• Marvel Studios' Avengers: Infinity War:

    James Brolin joins all the usual members of the Marvel Universe - Robert Downey, Jr.'s Ironman, Chris Hemsworth's Thor, Chris Evans' Captain America, Mark Ruffalo's Incredible Hulk, and a list that encompasses more characters and actors than we can name.  Brolin is Thanos, the most evil of all villains, who, along with his team of very bad people, has chosen as their mission, the destruction of 50% of the known universe, with whatever survives living under his domination.  At 2:29, there still isn't enough time to finish this story ... it's a part one of two, so we have to wait a year to find out what happens after Thanos gets control of time itself.  An excellent yarn with more action than we can digest.  Rated 14A. 

     

    Sherlock Holmes: A Game of Shadows (2011):

    Although it's a few years old now, this is still one of the best depictions of the famous fictional detective, played here to perfection by Benedict Cumberbatch.  There are terrorist bombings going on in London, Holmes believes the culprit is his arch-enemy Moriarity (Jared Harris), and the detective is on his own as his partnership with Watson (Jude Law) has been set aside because of Watson's marriage to Mary (Kate Reilly).  But when one of the targets of the bomb attacks is the train on which the Watsons are riding, they are all back on the job in no time.  Rachel McAdams also stars.  Rated 14A.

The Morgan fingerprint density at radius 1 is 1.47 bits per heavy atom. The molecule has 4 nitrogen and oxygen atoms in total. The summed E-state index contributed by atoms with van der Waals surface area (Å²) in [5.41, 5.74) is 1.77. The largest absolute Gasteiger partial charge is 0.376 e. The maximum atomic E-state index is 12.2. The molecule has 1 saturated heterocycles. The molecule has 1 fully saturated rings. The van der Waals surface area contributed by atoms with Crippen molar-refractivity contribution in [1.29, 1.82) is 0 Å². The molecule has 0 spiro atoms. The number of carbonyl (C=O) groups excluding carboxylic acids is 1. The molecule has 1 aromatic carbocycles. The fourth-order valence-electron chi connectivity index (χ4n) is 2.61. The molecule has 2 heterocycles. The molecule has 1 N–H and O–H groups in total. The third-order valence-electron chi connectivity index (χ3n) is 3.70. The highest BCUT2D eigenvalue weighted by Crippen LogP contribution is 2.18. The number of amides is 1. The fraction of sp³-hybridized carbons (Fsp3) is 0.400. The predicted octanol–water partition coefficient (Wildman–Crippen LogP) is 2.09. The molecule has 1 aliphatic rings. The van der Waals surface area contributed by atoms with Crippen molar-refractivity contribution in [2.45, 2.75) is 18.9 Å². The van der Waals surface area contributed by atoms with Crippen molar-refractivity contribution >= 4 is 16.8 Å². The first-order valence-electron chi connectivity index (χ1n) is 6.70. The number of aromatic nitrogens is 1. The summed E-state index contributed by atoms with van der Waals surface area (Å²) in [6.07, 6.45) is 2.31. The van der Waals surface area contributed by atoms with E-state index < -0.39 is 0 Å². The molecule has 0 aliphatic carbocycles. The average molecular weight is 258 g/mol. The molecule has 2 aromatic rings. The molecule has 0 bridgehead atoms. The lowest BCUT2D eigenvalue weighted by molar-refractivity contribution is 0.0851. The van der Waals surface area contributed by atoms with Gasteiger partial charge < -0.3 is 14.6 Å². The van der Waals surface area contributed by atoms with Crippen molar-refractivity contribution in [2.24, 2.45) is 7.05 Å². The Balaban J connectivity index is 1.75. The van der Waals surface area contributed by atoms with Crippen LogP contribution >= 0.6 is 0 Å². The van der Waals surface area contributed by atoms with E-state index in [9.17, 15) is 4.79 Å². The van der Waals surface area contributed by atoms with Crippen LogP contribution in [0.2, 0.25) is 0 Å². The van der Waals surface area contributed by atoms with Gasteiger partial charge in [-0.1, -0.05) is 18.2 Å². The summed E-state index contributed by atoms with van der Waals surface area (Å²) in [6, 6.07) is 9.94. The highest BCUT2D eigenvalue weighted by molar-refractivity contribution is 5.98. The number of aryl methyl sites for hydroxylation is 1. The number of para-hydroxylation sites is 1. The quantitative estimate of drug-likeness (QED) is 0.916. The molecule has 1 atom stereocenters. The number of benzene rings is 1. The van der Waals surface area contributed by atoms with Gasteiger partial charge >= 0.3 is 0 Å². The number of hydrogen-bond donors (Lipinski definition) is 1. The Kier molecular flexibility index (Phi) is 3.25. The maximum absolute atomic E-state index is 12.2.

Isle of Dogs (2018):

Wes Anderson wrote and directed this very unusual animated film about a young Japanese boy's search for his lost dog, which leads him to a place where all the dogs have been sent because of a canine flu that threatens to wipe them out.  They are at the mercy of a greedy and harsh mayor who placed the ban, and it could spell doom for the all.  Voices include Bryan Cranston, Jeff Goldblum and Bill Murray.  Rated PG.




New on AMAZON PRIME

Don't Worry, He Won't Get Far on Foot (2018):

Based on actual events, Joaquin Phoenix stars as John Callahan, a young man severely injured in a car accident in which he was the impaired driver.  His alcoholism led him to that place, where he emerged a quadriplegic, and it appeared that his life was pretty much over.  While in rehab, he found that he had an ability to draw editorial cartoons, and with the help of his girlfriend (Rooney Mara) and his sponsor (Jonah Hill), he learns that perhaps there is a life worth living after all.  Set and shot in Portland, OR, home of the real-life John Callahan.  Rated 14A.